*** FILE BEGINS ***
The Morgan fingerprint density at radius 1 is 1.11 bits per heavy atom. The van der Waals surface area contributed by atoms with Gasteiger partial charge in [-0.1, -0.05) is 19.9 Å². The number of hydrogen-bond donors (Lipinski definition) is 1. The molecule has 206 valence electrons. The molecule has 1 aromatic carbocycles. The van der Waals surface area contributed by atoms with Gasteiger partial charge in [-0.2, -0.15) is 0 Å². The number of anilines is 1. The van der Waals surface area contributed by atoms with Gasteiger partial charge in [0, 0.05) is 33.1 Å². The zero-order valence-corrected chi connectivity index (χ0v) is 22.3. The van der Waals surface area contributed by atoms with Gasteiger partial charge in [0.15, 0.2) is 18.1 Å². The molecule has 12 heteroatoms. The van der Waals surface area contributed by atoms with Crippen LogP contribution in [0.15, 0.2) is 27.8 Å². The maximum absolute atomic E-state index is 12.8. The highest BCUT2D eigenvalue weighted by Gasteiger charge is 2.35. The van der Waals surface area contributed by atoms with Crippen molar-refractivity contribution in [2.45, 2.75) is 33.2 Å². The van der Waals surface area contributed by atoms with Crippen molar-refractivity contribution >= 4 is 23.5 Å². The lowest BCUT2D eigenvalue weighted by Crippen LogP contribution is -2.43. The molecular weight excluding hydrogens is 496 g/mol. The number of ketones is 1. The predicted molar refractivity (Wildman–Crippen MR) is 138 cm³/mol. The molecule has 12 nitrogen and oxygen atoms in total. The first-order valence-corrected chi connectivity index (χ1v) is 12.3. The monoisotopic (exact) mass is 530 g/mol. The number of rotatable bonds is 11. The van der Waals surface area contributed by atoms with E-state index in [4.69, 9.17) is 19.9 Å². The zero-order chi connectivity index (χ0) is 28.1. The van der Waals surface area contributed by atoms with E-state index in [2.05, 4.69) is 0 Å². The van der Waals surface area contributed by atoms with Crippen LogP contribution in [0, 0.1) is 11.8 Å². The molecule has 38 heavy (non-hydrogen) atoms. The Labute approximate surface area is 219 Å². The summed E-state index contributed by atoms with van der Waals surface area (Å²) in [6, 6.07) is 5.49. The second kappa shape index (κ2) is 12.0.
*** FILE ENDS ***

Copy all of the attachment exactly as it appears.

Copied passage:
The Morgan fingerprint density at radius 1 is 1.11 bits per heavy atom. The van der Waals surface area contributed by atoms with Gasteiger partial charge in [-0.1, -0.05) is 19.9 Å². The number of hydrogen-bond donors (Lipinski definition) is 1. The molecule has 206 valence electrons. The molecule has 1 aromatic carbocycles. The van der Waals surface area contributed by atoms with Gasteiger partial charge in [-0.2, -0.15) is 0 Å². The number of anilines is 1. The van der Waals surface area contributed by atoms with Gasteiger partial charge in [0, 0.05) is 33.1 Å². The zero-order valence-corrected chi connectivity index (χ0v) is 22.3. The van der Waals surface area contributed by atoms with Gasteiger partial charge in [0.15, 0.2) is 18.1 Å². The molecule has 12 heteroatoms. The van der Waals surface area contributed by atoms with Crippen LogP contribution in [0.15, 0.2) is 27.8 Å². The maximum absolute atomic E-state index is 12.8. The highest BCUT2D eigenvalue weighted by Gasteiger charge is 2.35. The van der Waals surface area contributed by atoms with Crippen molar-refractivity contribution in [2.45, 2.75) is 33.2 Å². The van der Waals surface area contributed by atoms with Crippen molar-refractivity contribution >= 4 is 23.5 Å². The lowest BCUT2D eigenvalue weighted by Crippen LogP contribution is -2.43. The molecular weight excluding hydrogens is 496 g/mol. The number of ketones is 1. The predicted molar refractivity (Wildman–Crippen MR) is 138 cm³/mol. The molecule has 12 nitrogen and oxygen atoms in total. The first-order valence-corrected chi connectivity index (χ1v) is 12.3. The monoisotopic (exact) mass is 530 g/mol. The number of rotatable bonds is 11. The van der Waals surface area contributed by atoms with E-state index in [4.69, 9.17) is 19.9 Å². The zero-order chi connectivity index (χ0) is 28.1. The van der Waals surface area contributed by atoms with E-state index in [2.05, 4.69) is 0 Å². The van der Waals surface area contributed by atoms with Crippen LogP contribution in [0, 0.1) is 11.8 Å². The molecule has 38 heavy (non-hydrogen) atoms. The Labute approximate surface area is 219 Å². The summed E-state index contributed by atoms with van der Waals surface area (Å²) in [6, 6.07) is 5.49. The second kappa shape index (κ2) is 12.0.